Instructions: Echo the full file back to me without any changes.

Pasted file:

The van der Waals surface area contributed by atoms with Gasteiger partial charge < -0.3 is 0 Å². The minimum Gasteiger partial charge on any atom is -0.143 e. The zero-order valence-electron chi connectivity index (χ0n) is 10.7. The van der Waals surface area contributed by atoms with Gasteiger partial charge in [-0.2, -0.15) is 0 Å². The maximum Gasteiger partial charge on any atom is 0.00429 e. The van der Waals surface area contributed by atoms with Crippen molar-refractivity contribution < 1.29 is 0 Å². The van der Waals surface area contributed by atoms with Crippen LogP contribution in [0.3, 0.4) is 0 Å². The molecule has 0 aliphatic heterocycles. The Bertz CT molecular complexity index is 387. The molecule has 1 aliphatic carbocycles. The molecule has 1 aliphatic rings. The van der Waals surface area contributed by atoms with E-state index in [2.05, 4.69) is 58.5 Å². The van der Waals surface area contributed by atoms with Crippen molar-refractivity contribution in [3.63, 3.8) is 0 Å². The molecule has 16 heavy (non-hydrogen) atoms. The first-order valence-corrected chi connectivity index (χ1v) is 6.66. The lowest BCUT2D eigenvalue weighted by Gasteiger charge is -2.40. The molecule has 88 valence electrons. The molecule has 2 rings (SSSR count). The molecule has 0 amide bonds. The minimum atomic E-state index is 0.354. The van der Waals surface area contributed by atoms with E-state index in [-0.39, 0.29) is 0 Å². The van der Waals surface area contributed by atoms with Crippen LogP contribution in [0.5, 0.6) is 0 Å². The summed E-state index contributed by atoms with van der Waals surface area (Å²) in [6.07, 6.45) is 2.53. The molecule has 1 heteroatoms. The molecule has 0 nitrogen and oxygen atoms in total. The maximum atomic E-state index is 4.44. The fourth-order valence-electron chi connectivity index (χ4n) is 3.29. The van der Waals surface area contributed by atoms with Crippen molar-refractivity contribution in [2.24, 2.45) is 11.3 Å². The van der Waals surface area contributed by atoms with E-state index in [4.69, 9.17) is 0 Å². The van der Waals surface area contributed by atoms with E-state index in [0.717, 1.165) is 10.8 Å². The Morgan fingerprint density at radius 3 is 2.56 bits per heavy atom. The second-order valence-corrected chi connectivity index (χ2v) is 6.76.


The van der Waals surface area contributed by atoms with Gasteiger partial charge < -0.3 is 0 Å². The minimum Gasteiger partial charge on any atom is -0.143 e. The zero-order valence-electron chi connectivity index (χ0n) is 10.7. The van der Waals surface area contributed by atoms with Gasteiger partial charge in [-0.2, -0.15) is 0 Å². The maximum Gasteiger partial charge on any atom is 0.00429 e. The van der Waals surface area contributed by atoms with Crippen molar-refractivity contribution < 1.29 is 0 Å². The van der Waals surface area contributed by atoms with Crippen LogP contribution in [0.3, 0.4) is 0 Å². The molecule has 0 aliphatic heterocycles. The Bertz CT molecular complexity index is 387. The molecule has 1 aliphatic carbocycles. The molecule has 1 aliphatic rings. The van der Waals surface area contributed by atoms with E-state index in [2.05, 4.69) is 58.5 Å². The van der Waals surface area contributed by atoms with Crippen molar-refractivity contribution in [3.63, 3.8) is 0 Å². The molecule has 16 heavy (non-hydrogen) atoms. The first-order valence-corrected chi connectivity index (χ1v) is 6.66. The lowest BCUT2D eigenvalue weighted by Gasteiger charge is -2.40. The molecule has 88 valence electrons. The molecule has 2 rings (SSSR count). The molecule has 0 amide bonds. The minimum atomic E-state index is 0.354. The van der Waals surface area contributed by atoms with E-state index in [-0.39, 0.29) is 0 Å². The van der Waals surface area contributed by atoms with Crippen LogP contribution in [0.5, 0.6) is 0 Å². The summed E-state index contributed by atoms with van der Waals surface area (Å²) in [6.07, 6.45) is 2.53. The molecule has 1 heteroatoms. The molecule has 0 nitrogen and oxygen atoms in total. The maximum atomic E-state index is 4.44. The fourth-order valence-electron chi connectivity index (χ4n) is 3.29. The van der Waals surface area contributed by atoms with Crippen molar-refractivity contribution in [2.24, 2.45) is 11.3 Å². The van der Waals surface area contributed by atoms with E-state index in [4.69, 9.17) is 0 Å². The van der Waals surface area contributed by atoms with E-state index in [0.717, 1.165) is 10.8 Å². The Morgan fingerprint density at radius 3 is 2.56 bits per heavy atom. The second-order valence-corrected chi connectivity index (χ2v) is 6.76.